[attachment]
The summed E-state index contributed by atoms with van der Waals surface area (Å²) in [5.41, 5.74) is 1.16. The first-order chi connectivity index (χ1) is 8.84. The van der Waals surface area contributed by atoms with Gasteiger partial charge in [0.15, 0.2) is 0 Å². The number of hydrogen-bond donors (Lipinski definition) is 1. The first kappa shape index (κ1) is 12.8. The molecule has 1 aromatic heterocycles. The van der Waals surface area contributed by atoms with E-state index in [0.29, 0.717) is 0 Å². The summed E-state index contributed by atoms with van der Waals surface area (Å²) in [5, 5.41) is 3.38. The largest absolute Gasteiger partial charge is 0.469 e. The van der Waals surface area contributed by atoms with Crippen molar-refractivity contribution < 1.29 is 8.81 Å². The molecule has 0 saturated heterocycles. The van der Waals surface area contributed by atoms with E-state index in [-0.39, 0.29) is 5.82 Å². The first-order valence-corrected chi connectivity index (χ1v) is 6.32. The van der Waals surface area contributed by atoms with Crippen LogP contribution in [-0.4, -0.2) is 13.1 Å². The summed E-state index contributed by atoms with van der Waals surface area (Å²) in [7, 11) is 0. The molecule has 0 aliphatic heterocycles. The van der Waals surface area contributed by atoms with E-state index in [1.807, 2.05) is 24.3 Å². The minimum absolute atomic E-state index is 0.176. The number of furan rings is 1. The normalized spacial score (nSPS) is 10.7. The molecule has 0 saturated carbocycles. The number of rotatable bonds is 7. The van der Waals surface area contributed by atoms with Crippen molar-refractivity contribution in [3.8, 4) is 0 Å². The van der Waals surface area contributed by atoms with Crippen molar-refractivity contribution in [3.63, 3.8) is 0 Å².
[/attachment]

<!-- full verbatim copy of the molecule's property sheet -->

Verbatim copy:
The summed E-state index contributed by atoms with van der Waals surface area (Å²) in [5.41, 5.74) is 1.16. The first-order chi connectivity index (χ1) is 8.84. The van der Waals surface area contributed by atoms with Gasteiger partial charge in [0.15, 0.2) is 0 Å². The number of hydrogen-bond donors (Lipinski definition) is 1. The first kappa shape index (κ1) is 12.8. The molecule has 1 aromatic heterocycles. The van der Waals surface area contributed by atoms with E-state index in [0.29, 0.717) is 0 Å². The summed E-state index contributed by atoms with van der Waals surface area (Å²) in [5, 5.41) is 3.38. The largest absolute Gasteiger partial charge is 0.469 e. The van der Waals surface area contributed by atoms with Crippen molar-refractivity contribution < 1.29 is 8.81 Å². The molecule has 0 saturated heterocycles. The van der Waals surface area contributed by atoms with E-state index in [-0.39, 0.29) is 5.82 Å². The first-order valence-corrected chi connectivity index (χ1v) is 6.32. The van der Waals surface area contributed by atoms with Crippen LogP contribution in [-0.4, -0.2) is 13.1 Å². The summed E-state index contributed by atoms with van der Waals surface area (Å²) in [7, 11) is 0. The molecule has 0 aliphatic heterocycles. The van der Waals surface area contributed by atoms with E-state index in [1.807, 2.05) is 24.3 Å². The minimum absolute atomic E-state index is 0.176. The number of furan rings is 1. The normalized spacial score (nSPS) is 10.7. The molecule has 0 saturated carbocycles. The number of rotatable bonds is 7. The van der Waals surface area contributed by atoms with Crippen molar-refractivity contribution in [3.8, 4) is 0 Å². The van der Waals surface area contributed by atoms with Crippen molar-refractivity contribution in [3.63, 3.8) is 0 Å².